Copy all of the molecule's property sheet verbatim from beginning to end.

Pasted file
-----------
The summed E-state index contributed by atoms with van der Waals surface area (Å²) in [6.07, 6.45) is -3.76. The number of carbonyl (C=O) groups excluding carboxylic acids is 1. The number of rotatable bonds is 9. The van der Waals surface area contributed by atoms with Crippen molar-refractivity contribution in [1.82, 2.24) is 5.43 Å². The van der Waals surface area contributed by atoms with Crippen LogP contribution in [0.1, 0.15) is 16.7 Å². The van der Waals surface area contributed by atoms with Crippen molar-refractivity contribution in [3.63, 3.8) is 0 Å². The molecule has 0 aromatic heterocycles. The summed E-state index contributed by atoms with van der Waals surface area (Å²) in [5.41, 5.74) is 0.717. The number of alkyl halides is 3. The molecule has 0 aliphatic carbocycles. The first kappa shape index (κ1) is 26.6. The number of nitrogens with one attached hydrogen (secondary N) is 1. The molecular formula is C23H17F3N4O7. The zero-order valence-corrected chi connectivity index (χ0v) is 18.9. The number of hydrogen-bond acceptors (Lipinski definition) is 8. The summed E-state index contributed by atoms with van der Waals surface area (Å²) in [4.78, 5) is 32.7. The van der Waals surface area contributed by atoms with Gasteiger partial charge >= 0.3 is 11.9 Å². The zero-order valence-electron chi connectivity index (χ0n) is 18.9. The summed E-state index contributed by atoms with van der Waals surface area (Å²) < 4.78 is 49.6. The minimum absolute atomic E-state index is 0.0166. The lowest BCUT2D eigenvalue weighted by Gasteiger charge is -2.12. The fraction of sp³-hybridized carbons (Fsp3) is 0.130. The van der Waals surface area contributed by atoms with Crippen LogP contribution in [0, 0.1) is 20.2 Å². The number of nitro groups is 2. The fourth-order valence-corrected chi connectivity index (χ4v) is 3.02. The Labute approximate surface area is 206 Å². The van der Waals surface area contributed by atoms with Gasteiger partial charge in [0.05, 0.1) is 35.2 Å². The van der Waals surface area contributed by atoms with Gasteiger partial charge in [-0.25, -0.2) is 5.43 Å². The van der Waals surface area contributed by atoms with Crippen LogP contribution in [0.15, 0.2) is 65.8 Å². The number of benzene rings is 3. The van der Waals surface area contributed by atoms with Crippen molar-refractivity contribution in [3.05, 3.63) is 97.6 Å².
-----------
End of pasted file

The summed E-state index contributed by atoms with van der Waals surface area (Å²) in [6.07, 6.45) is -3.76. The number of carbonyl (C=O) groups excluding carboxylic acids is 1. The number of rotatable bonds is 9. The van der Waals surface area contributed by atoms with Crippen molar-refractivity contribution in [1.82, 2.24) is 5.43 Å². The van der Waals surface area contributed by atoms with Crippen LogP contribution in [0.1, 0.15) is 16.7 Å². The van der Waals surface area contributed by atoms with Crippen molar-refractivity contribution in [3.63, 3.8) is 0 Å². The molecule has 0 aromatic heterocycles. The summed E-state index contributed by atoms with van der Waals surface area (Å²) in [5.41, 5.74) is 0.717. The number of alkyl halides is 3. The molecule has 0 aliphatic carbocycles. The first kappa shape index (κ1) is 26.6. The number of nitrogens with one attached hydrogen (secondary N) is 1. The molecular formula is C23H17F3N4O7. The zero-order valence-corrected chi connectivity index (χ0v) is 18.9. The number of hydrogen-bond acceptors (Lipinski definition) is 8. The summed E-state index contributed by atoms with van der Waals surface area (Å²) in [4.78, 5) is 32.7. The van der Waals surface area contributed by atoms with Gasteiger partial charge >= 0.3 is 11.9 Å². The zero-order valence-electron chi connectivity index (χ0n) is 18.9. The summed E-state index contributed by atoms with van der Waals surface area (Å²) < 4.78 is 49.6. The minimum absolute atomic E-state index is 0.0166. The lowest BCUT2D eigenvalue weighted by Gasteiger charge is -2.12. The fraction of sp³-hybridized carbons (Fsp3) is 0.130. The van der Waals surface area contributed by atoms with Crippen LogP contribution in [0, 0.1) is 20.2 Å². The number of nitro groups is 2. The fourth-order valence-corrected chi connectivity index (χ4v) is 3.02. The Labute approximate surface area is 206 Å². The van der Waals surface area contributed by atoms with Gasteiger partial charge in [0.05, 0.1) is 35.2 Å². The van der Waals surface area contributed by atoms with Gasteiger partial charge in [-0.25, -0.2) is 5.43 Å². The van der Waals surface area contributed by atoms with Crippen LogP contribution in [0.15, 0.2) is 65.8 Å². The number of benzene rings is 3. The van der Waals surface area contributed by atoms with Crippen molar-refractivity contribution in [3.05, 3.63) is 97.6 Å².